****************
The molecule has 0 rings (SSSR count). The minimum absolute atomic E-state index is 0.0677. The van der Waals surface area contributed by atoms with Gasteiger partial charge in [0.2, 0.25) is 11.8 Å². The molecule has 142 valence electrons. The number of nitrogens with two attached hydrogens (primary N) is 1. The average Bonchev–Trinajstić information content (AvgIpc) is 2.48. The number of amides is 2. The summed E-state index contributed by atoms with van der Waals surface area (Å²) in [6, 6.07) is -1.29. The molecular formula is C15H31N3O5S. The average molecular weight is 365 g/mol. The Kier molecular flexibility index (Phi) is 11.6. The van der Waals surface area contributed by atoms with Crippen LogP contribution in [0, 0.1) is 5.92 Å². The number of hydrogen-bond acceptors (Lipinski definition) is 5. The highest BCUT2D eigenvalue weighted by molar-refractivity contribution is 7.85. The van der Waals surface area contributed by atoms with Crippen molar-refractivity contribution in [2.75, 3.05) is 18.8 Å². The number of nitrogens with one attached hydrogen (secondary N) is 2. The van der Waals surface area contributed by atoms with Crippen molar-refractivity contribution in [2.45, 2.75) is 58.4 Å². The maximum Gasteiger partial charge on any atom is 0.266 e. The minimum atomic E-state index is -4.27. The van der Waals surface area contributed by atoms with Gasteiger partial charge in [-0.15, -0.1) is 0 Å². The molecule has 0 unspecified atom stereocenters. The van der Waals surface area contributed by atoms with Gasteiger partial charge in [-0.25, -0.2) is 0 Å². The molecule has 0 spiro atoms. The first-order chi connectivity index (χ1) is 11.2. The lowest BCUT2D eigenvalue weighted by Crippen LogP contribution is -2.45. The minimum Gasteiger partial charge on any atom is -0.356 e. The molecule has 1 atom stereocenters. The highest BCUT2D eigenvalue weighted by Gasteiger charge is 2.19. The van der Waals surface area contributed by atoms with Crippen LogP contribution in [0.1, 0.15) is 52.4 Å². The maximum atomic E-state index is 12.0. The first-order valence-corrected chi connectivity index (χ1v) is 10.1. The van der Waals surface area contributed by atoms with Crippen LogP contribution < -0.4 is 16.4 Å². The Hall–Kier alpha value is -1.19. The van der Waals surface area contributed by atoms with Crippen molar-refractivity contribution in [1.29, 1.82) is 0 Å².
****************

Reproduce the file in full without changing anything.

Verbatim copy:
The molecule has 0 rings (SSSR count). The minimum absolute atomic E-state index is 0.0677. The van der Waals surface area contributed by atoms with Gasteiger partial charge in [0.2, 0.25) is 11.8 Å². The molecule has 142 valence electrons. The number of nitrogens with two attached hydrogens (primary N) is 1. The average Bonchev–Trinajstić information content (AvgIpc) is 2.48. The number of amides is 2. The summed E-state index contributed by atoms with van der Waals surface area (Å²) in [6, 6.07) is -1.29. The molecular formula is C15H31N3O5S. The average molecular weight is 365 g/mol. The Kier molecular flexibility index (Phi) is 11.6. The van der Waals surface area contributed by atoms with Crippen LogP contribution in [0, 0.1) is 5.92 Å². The number of hydrogen-bond acceptors (Lipinski definition) is 5. The highest BCUT2D eigenvalue weighted by molar-refractivity contribution is 7.85. The van der Waals surface area contributed by atoms with Crippen molar-refractivity contribution in [2.75, 3.05) is 18.8 Å². The number of nitrogens with one attached hydrogen (secondary N) is 2. The van der Waals surface area contributed by atoms with Crippen molar-refractivity contribution in [2.45, 2.75) is 58.4 Å². The maximum Gasteiger partial charge on any atom is 0.266 e. The minimum atomic E-state index is -4.27. The van der Waals surface area contributed by atoms with Gasteiger partial charge in [-0.15, -0.1) is 0 Å². The molecule has 0 unspecified atom stereocenters. The van der Waals surface area contributed by atoms with Gasteiger partial charge in [-0.25, -0.2) is 0 Å². The molecule has 0 spiro atoms. The first-order chi connectivity index (χ1) is 11.2. The lowest BCUT2D eigenvalue weighted by Crippen LogP contribution is -2.45. The minimum Gasteiger partial charge on any atom is -0.356 e. The molecule has 1 atom stereocenters. The highest BCUT2D eigenvalue weighted by Gasteiger charge is 2.19. The van der Waals surface area contributed by atoms with Crippen LogP contribution in [0.1, 0.15) is 52.4 Å². The maximum atomic E-state index is 12.0. The first-order valence-corrected chi connectivity index (χ1v) is 10.1. The van der Waals surface area contributed by atoms with Crippen LogP contribution < -0.4 is 16.4 Å². The Hall–Kier alpha value is -1.19. The van der Waals surface area contributed by atoms with Crippen molar-refractivity contribution in [1.29, 1.82) is 0 Å².